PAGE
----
This was (is) a dream project and I wanted to do wonderful if not award winning work on it. I was so happy it was finally green lit I did the one thing I shouldn’t have: I became obsessed with the process.

SONY DSCI wrote the full script like a comic book script, breaking down each panel on the page complete with captions and word balloons. Didn’t like the first draft so I did another. Didn’t like that so I did another.

This went on for about a year. Then one day I realized my problem, the format the script was in was not working for me. I then wrote the story as a novel. After about three months I realized writing a novel was a stupid as shit way to do a graphic novel.

Duh.

SONY DSCThen I figured it out, write the script as a novella (short novel) then illustrate that.

Duh.

That process took another few years.

Before I go on it’s important for me to tell you that like Mike Richardson was busy with a multitude of projects during the years it took to green light my project, I had nowhere near the workload of Mike but while working on the Underground I also had numerous on my plate.

SONY DSCI don’t want to give you the impression that all I was working on was The Underground and was taking years to complete it. During the time I was working on the Underground I was also the head writer on a television show, creating content in a joint venture with a large entertainment company, not to mention writing two books and writing and illustrating another graphic novel and writing two weekly columns, one of which is for ComicMix.

However, Mike Richardson runs a massive entertainment company, yes he has a staff but Mike makes it a point to be involved and he takes the time to make sure the project is right before he green lights it. That’s why Mike’s involvement took the time it took.

After my project got the go ahead no matter what else I had to do it doesn’t matter I should be finished with the Underground by now.

And…I almost am.

Finally.

It will still be a few months but in an effort to show Mike some of what I’ve been doing I’m premiering some of the art here. Hopefully Mike will see this and call off the hit.

I hope so; the last two people who owed Mike a graphic novel were Tupac and Biggie.

WEDNESDAY: Mike Gold Goes Toonie

 

Michael Davis: Dark Horse Wants Me Dead

Davis Art 130129Mike Richardson CEO, publisher and owner has ordered a hit on me. Here’s the story…

Over a decade ago I sold a project to DC Comics and that deal fell apart.

Why? Why does the phone always ring when you are in the bathroom? Why do gay people join the GOP? Why from behind certain white guys look like girls? Why after I found out he was a guy did I still buy him a drink?

Sometimes it’s just silly to ask why. Sometimes you just continue on your journey the why becoming less and less important. I’m also not one to relive old dumb shit in my life.

This is not the place to pick at old wounds…but since I know you want to know…

The editor assigned to the project wanted me off the project. Yeah, my project, my idea and he wanted me gone. Why?

Why ask why? Why does every fat girl you made fun of in high school turn out to be a skinny fox who won’t give your stupid ass the time of day? Why don’t Democrats make it a point to never let the country forget we went to war twice for no fucking reason because of the GOP? Why do some people like fruitcake?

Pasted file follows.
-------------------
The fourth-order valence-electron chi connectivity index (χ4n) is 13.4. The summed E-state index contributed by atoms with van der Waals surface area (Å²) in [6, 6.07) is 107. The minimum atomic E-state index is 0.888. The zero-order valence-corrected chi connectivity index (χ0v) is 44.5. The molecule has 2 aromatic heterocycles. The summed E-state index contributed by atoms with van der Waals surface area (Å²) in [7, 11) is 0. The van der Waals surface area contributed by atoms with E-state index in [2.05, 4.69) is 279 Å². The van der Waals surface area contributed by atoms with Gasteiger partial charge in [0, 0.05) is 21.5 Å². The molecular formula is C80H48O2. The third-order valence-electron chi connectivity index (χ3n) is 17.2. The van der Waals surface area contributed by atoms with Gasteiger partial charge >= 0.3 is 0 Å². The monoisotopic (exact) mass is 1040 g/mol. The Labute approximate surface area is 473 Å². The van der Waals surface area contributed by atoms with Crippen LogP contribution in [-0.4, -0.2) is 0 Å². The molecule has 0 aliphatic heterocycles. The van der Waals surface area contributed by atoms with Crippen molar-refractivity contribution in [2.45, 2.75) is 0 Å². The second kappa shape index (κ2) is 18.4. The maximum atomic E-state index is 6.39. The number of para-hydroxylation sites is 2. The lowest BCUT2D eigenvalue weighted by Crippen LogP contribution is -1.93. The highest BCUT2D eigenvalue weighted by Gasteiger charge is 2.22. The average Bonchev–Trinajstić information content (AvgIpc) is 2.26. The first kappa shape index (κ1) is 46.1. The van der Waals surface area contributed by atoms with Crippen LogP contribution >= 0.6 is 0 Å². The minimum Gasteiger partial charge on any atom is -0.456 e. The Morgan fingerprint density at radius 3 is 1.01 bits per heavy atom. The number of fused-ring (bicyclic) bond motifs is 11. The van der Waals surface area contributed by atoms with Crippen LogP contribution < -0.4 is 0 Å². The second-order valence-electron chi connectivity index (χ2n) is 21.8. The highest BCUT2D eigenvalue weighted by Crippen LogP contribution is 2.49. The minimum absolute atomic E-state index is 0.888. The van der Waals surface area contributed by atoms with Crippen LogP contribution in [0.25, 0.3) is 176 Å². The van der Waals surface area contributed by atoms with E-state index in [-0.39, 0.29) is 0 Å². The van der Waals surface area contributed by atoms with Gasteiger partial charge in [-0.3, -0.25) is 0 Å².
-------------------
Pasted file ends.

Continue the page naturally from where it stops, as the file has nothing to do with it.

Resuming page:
I’m above asking why and won’t lower myself to even think about why the editor wanted me off my own project. But what kind of writer would I be to leave my fans (both of them) wondering?

The stupid motherfucker just didn’t like me.

DC would have wrote me a check and still did the project without me but I politely told the editor “No thank you, I’ll take the project elsewhere.”

I think my exact words were something like “Fuck you bitch.”

Two days after that polite conversation, I was pitching the project to Dark Horse. Mike Richardson loved it and signed on to do it.

Take that, DC Comics!

Dark Horse is one of, if not the, best place, to do a creator owned property was going to do my project! On top of that Mike Richardson was going to edit the book himself!

Mike Richardson a legend in the business! Mike Richardson, maker of great comics, great movies, great toys!

Mike Richardson was going to oversee my project! That was indeed great news!

Mike Richardson was going to oversee my project! That was indeed a great problem!

Why you ask was that both great news a great problem?

Why ask wh…oh fuck it, I’ll just tell you.

It’s great because Mike is one of the best at what he does. Just look at the numerous products Dark Horse does all over the entertainment world Dark Horse is into movies, television, toys you name the media chances are good that Dark Horse has a project in it.

Not to shabby being in business with the guy that runs all that eh?

Why is this a problem?

Because Mike Richardson may be in Portland on a Monday, Los Angeles Monday night and Prague Tuesday afternoon. When Mike is overseeing your project meetings and feedback can take a day a week or a couple of months.

I started sending Mike outlines of the four-issue superhero mini series and Mike would send me notes or we would sit down and go over it. I did many and I mean many drafts of this superhero epic over a couple of years.

That’s right, years.

One day out of the blue Mike called me and said; “This isn’t a superhero story. Let’s take the superheroes out ”

Mind you, I had written literally hundreds of pages of outline over the course of what was now three years. Also this was to be my “Black Watchman,” a term coined by Keith Giffen, BTW.

So now I have to start all over. So I did and this was when I realized that my “Black Watchmen” story was a good story but it wasn’t this story, so Mike was right.

So for the next couple of years I’m submitting outlines to Mike he’s giving me notes and we meet on occasion to talk about the project.

Then low and behold, one day Mike says to me about my latest outline, ‘This is it, go do the book!”

So now I have to do the book.

Shit…

End Part One.